Ander seekos wat gebruik word om ceviche te maak, kan garnale, sint -jakobssels, inkvis of seekat insluit. Alternatiewelik is daar 'n Fidjiaanse weergawe van ceviche wat in 'n klapper bedien word.

Causa Lime & ntildea

Causa lime & ntildea vertaal grofweg as 'die oorsaak van Lima' en verwys na die oorlog tussen Peru en Chili meer as 100 jaar gelede, waar daar gesê word dat die enigste bestanddeel wat oorgebly het aartappels was, en daarom was die uitvind van geregte om aartappels te gebruik & lsquofor die oorsaak & rsquo!

Tradisioneel word Causa lime & ntildea voorberei met behulp van die geel aartappel, tesame met suurlemoen, gekookte eier, suurlemoenpeper en olywe.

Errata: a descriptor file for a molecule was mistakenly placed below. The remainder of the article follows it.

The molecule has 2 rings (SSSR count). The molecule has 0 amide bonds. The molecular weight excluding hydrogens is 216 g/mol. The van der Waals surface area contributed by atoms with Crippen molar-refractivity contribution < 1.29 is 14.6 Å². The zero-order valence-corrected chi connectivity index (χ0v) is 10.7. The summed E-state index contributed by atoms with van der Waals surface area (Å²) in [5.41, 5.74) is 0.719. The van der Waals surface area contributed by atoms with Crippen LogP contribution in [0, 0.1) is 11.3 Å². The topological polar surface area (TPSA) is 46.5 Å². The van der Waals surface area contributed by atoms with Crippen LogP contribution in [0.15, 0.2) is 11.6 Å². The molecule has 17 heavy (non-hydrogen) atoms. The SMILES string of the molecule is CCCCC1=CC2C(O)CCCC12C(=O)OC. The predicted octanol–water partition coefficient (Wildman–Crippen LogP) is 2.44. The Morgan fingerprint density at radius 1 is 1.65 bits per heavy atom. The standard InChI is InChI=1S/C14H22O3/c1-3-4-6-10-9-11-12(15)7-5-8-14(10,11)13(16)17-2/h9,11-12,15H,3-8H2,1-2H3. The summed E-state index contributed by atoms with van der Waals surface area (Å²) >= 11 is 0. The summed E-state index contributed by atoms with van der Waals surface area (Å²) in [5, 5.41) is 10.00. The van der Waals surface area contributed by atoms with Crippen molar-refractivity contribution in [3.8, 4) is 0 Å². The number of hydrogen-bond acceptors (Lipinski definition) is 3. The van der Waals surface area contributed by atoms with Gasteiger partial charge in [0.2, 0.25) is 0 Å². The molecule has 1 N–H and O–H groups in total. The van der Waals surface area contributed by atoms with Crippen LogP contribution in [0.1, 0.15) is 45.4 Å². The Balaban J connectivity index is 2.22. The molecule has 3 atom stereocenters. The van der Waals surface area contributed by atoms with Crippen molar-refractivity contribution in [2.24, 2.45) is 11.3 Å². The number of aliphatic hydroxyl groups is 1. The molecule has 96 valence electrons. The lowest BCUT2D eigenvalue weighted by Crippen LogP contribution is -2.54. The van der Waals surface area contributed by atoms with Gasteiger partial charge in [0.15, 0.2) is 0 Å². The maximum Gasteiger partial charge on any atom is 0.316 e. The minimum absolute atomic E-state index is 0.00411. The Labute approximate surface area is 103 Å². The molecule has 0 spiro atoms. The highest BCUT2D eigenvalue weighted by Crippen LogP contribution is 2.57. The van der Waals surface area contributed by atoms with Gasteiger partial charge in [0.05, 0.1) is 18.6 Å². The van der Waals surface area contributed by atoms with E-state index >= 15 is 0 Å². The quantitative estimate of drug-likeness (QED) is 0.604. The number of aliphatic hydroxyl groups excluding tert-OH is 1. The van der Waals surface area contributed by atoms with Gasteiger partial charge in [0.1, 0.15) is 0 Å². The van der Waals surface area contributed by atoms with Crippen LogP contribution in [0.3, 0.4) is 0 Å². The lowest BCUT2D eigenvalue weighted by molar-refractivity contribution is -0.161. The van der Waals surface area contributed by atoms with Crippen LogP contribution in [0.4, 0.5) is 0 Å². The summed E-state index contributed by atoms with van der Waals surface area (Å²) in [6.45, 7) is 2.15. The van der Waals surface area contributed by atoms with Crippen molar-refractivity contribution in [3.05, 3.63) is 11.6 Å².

Met verloop van tyd was daar talle toevoegings en variasies, veral die avokado- en blaarslaai, maar in meer onlangse tye is vulsels soos tuna, hoender en seekos saam met mayonnaise bygevoeg.

Pachamanca

Pachamanca word gemaak met 'n verskeidenheid vleisbestanddele, gekook in 'n aardoond

Pachamanca is eintlik meer 'n kookmetode as 'n enkele gereg, maar dit het 'n groot kulturele relevansie in Peru. Dit word in alle streke gebruik, maar met baie verskillende variasies.

Die tradisionele Peruaanse pachamanca dateer uit die pre-Spaanse tyd, tydens die Inka-ryk, maar het sedertdien ontwikkel en versprei oor Peru.

Pachamanca beteken 'n oond en 'n oond en is 'n baktegniek wat warm stene gebruik om 'n reeks gemarineerde vleis soos cuy, hoender, lam, skaapvleis, vark en alpaca te kook.

U voeg dan 'n verskeidenheid groente by, soos aartappels, kassava, yuca, patats, limabone, mielies, tamale, humitas en hellip, die lys is eindeloos!

Pachamanca maak en gebruik: